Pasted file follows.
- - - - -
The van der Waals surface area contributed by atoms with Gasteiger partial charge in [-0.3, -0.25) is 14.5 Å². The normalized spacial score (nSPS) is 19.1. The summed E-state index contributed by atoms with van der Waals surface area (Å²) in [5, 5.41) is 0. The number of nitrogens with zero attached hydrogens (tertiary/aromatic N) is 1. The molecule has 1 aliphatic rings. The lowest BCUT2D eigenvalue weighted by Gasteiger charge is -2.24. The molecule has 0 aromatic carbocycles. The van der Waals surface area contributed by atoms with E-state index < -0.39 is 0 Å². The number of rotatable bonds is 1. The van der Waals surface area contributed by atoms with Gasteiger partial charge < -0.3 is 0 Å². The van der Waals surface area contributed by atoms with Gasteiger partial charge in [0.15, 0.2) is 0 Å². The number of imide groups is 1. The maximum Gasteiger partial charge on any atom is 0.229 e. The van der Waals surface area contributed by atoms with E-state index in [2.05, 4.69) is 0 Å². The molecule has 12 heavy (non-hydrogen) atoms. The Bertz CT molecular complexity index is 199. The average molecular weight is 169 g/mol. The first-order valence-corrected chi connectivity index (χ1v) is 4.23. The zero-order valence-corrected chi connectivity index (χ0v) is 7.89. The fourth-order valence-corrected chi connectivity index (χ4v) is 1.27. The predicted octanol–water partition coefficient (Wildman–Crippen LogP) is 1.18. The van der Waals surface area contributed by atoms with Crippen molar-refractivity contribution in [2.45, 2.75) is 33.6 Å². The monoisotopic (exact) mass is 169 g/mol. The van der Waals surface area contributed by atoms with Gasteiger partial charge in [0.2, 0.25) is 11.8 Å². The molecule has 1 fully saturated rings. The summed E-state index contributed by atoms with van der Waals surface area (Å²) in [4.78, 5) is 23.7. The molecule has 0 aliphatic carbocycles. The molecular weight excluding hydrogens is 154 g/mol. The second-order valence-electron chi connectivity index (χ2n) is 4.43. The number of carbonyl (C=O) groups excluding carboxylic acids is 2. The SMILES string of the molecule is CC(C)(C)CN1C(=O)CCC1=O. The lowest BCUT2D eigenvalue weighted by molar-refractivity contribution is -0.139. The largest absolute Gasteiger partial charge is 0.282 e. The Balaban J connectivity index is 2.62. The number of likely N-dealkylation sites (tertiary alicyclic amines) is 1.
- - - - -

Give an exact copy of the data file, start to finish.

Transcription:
The van der Waals surface area contributed by atoms with Gasteiger partial charge in [-0.3, -0.25) is 14.5 Å². The normalized spacial score (nSPS) is 19.1. The summed E-state index contributed by atoms with van der Waals surface area (Å²) in [5, 5.41) is 0. The number of nitrogens with zero attached hydrogens (tertiary/aromatic N) is 1. The molecule has 1 aliphatic rings. The lowest BCUT2D eigenvalue weighted by Gasteiger charge is -2.24. The molecule has 0 aromatic carbocycles. The van der Waals surface area contributed by atoms with E-state index < -0.39 is 0 Å². The number of rotatable bonds is 1. The van der Waals surface area contributed by atoms with Gasteiger partial charge < -0.3 is 0 Å². The van der Waals surface area contributed by atoms with Gasteiger partial charge in [0.15, 0.2) is 0 Å². The number of imide groups is 1. The maximum Gasteiger partial charge on any atom is 0.229 e. The van der Waals surface area contributed by atoms with E-state index in [2.05, 4.69) is 0 Å². The molecule has 12 heavy (non-hydrogen) atoms. The Bertz CT molecular complexity index is 199. The average molecular weight is 169 g/mol. The first-order valence-corrected chi connectivity index (χ1v) is 4.23. The zero-order valence-corrected chi connectivity index (χ0v) is 7.89. The fourth-order valence-corrected chi connectivity index (χ4v) is 1.27. The predicted octanol–water partition coefficient (Wildman–Crippen LogP) is 1.18. The van der Waals surface area contributed by atoms with Crippen molar-refractivity contribution in [2.45, 2.75) is 33.6 Å². The monoisotopic (exact) mass is 169 g/mol. The van der Waals surface area contributed by atoms with Gasteiger partial charge in [0.2, 0.25) is 11.8 Å². The molecule has 1 fully saturated rings. The summed E-state index contributed by atoms with van der Waals surface area (Å²) in [4.78, 5) is 23.7. The molecule has 0 aliphatic carbocycles. The molecular weight excluding hydrogens is 154 g/mol. The second-order valence-electron chi connectivity index (χ2n) is 4.43. The number of carbonyl (C=O) groups excluding carboxylic acids is 2. The SMILES string of the molecule is CC(C)(C)CN1C(=O)CCC1=O. The lowest BCUT2D eigenvalue weighted by molar-refractivity contribution is -0.139. The largest absolute Gasteiger partial charge is 0.282 e. The Balaban J connectivity index is 2.62. The number of likely N-dealkylation sites (tertiary alicyclic amines) is 1.